• Share option; an example for this is the right to purchase x amounts of shares at a specific price at some time in the future, if the shares at that time go up you may exercise this option and buy them at the price it was agreed. Call Options are the number of options that you might have, and you may choose to trade options to reduce risk and eventual losses, but hey this thing of trading options is pretty much for professionals
  • Futures; they are contract between 2 parties to undertake a transaction at an agreed price on a specific future date; in contrast to buying options, which give you the choice to walk away from the deal, with futures you are committed and are unable to back away, an example for this could be that you agree to buy 1,000 shares for X company at x fixed price in exactly 3 months time...you're hoping that their shares will go up at that time so you buy them for a cheaper price and cash a capital gain that way, if not...oh dear. The risk invovle in stock futures is very great
  • Spread betting: another crazy thing that I personally don't recommend: you bet on the market like saying I per £10 per share that this company stock will down from x price, and if the company goes down 30p from your betted price, you gain £10 x 30 = £300, but if they go up by 40p, you lose more than you bet, avoid!
  • Contracts for difference; CFDs are similar to spread betting but without a settlement date, so in theory your betting can continue until you choose to close it... or, of course, until it is closed to you because you failed out or margin, meaning that your losses could be even greater than when doing spread betting
  • Warrants; the are similar to options, by which you have the right (but no the obligation) to buy or sell shares at specific prices, let's say you buy this right from a company to buy 1,000 of its shares within 5 years at the price of £1 each; if during that time the company's share rise to £1.50, you can exercise your right and buy them at £1, as agreed by the warrant, but sell them at £1.50, making a good profit there

Company Analysis

Before investing in any company you should run some analysis on it first, otherwise what you would be doing is speculations (betting), just putting money into the shares of a company without knowing nothing about it is bad, bad practise. The financial performance of the company is measure by Quantitative data as well as Qualitative elements. All company accounts should be clear to read and understand, if they are not that probably means that they are hiding something, so avoid investing when clarity is not provided. It is vital that you gain confidence in interpreting the essential financial data. UK Companies are required by law to publish a set of accounts annually, you can get them from here: https://www.gov.uk/government/organisations/companies-house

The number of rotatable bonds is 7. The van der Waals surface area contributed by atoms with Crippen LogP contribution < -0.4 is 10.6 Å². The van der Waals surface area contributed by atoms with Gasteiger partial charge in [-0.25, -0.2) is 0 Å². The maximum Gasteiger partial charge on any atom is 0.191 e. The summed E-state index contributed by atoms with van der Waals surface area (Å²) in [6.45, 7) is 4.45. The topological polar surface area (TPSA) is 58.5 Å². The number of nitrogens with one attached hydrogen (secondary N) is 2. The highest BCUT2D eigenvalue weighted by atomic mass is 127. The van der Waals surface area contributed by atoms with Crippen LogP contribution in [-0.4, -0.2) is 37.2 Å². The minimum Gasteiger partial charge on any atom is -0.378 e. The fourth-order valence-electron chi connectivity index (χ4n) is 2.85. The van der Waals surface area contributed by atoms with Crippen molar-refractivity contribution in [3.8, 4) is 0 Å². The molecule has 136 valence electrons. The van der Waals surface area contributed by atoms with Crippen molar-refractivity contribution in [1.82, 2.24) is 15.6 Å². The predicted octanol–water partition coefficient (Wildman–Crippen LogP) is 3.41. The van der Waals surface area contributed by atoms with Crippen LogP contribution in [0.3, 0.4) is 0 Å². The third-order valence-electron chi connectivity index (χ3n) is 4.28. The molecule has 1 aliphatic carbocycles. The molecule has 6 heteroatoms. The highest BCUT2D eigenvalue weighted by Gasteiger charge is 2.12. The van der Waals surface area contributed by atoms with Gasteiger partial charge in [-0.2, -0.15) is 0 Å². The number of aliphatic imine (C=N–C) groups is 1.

The law required the following information to be provided:

  1. A director's report, which is required by law. A chairman statement is not required by law, but most companies do it
  2. A profit and loss account, also called income statement, this is a great indicator of health because it shows whether the sales revenue was greater than the running cost of the company (basically, it tells you the turnover)
  3. A balance sheet, that should include a cash flow statement as well as a listing of all the assets
  4. An auditor's report, to determine that the company financial reports are not misleading
  5. Notes to the account

If I was to tell you that company A has a profit of £10 million and company B a profit of £20 million, you'll automatically assume that company B is better than A, right?... .wrong... maybe Company B has got more net assets than the other company. To put these reports into perspective, the following financial metrics are in use:

Price-earning ratio; abbreviated as the PE ratio, this is the current market price of share / last year's earning per share, so if a company's share are £10 each and last year earning per share was £1, its PE ratio will be 10/1 = 1 . This value is "historic", so people also use the "prospective PE ratio" where you divide the value of the current share price per the expected earnings per share in the next year

Dividend yield; this is the percentage  of dividing the following = [Dividend per share (pence) / Current share price (pence) x 100 ], so if a dividend per share was 50 pence and each share cost £1.20, the dividend yield will be 50p /120p x 100 = 41.6% ;dividend yields are important because they are actually the return you are receiving from a company, the consensus is that the lower the dividend yield the better, meaning that the company is growing. Shares offering very high yields often indicate that the dividend will fail as the company heads into difficulties

Market Capitalisation; this indicator is useful for comparing the size of companies, and is the number of shares that have been issued multiplied by the market price

Net asset value (NAV); total number of assets of the company minus all its liabilities, this value is what is left for shareholders in case the company gets liquidated